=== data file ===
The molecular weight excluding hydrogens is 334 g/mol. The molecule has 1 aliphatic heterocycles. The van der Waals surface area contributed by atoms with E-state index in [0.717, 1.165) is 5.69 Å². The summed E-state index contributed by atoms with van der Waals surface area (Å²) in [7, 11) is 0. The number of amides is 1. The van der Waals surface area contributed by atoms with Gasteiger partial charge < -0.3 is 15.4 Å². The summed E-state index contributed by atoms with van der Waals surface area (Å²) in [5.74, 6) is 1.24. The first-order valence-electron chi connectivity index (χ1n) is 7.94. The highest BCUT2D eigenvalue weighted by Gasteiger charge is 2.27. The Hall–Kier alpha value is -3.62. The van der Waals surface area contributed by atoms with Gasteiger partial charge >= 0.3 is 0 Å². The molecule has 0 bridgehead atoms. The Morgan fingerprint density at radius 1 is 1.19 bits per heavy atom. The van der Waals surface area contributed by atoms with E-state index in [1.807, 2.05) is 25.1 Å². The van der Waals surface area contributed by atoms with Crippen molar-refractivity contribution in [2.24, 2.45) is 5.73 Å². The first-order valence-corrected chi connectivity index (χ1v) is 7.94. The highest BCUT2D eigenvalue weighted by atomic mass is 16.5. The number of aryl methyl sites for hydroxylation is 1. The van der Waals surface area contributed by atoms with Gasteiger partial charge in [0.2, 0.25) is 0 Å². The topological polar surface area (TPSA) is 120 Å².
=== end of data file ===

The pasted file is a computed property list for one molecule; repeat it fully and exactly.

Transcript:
The molecular weight excluding hydrogens is 334 g/mol. The molecule has 1 aliphatic heterocycles. The van der Waals surface area contributed by atoms with E-state index in [0.717, 1.165) is 5.69 Å². The summed E-state index contributed by atoms with van der Waals surface area (Å²) in [7, 11) is 0. The number of amides is 1. The van der Waals surface area contributed by atoms with Gasteiger partial charge < -0.3 is 15.4 Å². The summed E-state index contributed by atoms with van der Waals surface area (Å²) in [5.74, 6) is 1.24. The first-order valence-electron chi connectivity index (χ1n) is 7.94. The highest BCUT2D eigenvalue weighted by Gasteiger charge is 2.27. The Hall–Kier alpha value is -3.62. The van der Waals surface area contributed by atoms with Gasteiger partial charge >= 0.3 is 0 Å². The molecule has 0 bridgehead atoms. The Morgan fingerprint density at radius 1 is 1.19 bits per heavy atom. The van der Waals surface area contributed by atoms with E-state index in [1.807, 2.05) is 25.1 Å². The van der Waals surface area contributed by atoms with Crippen molar-refractivity contribution in [2.24, 2.45) is 5.73 Å². The first-order valence-corrected chi connectivity index (χ1v) is 7.94. The highest BCUT2D eigenvalue weighted by atomic mass is 16.5. The number of aryl methyl sites for hydroxylation is 1. The van der Waals surface area contributed by atoms with Gasteiger partial charge in [0.2, 0.25) is 0 Å². The topological polar surface area (TPSA) is 120 Å².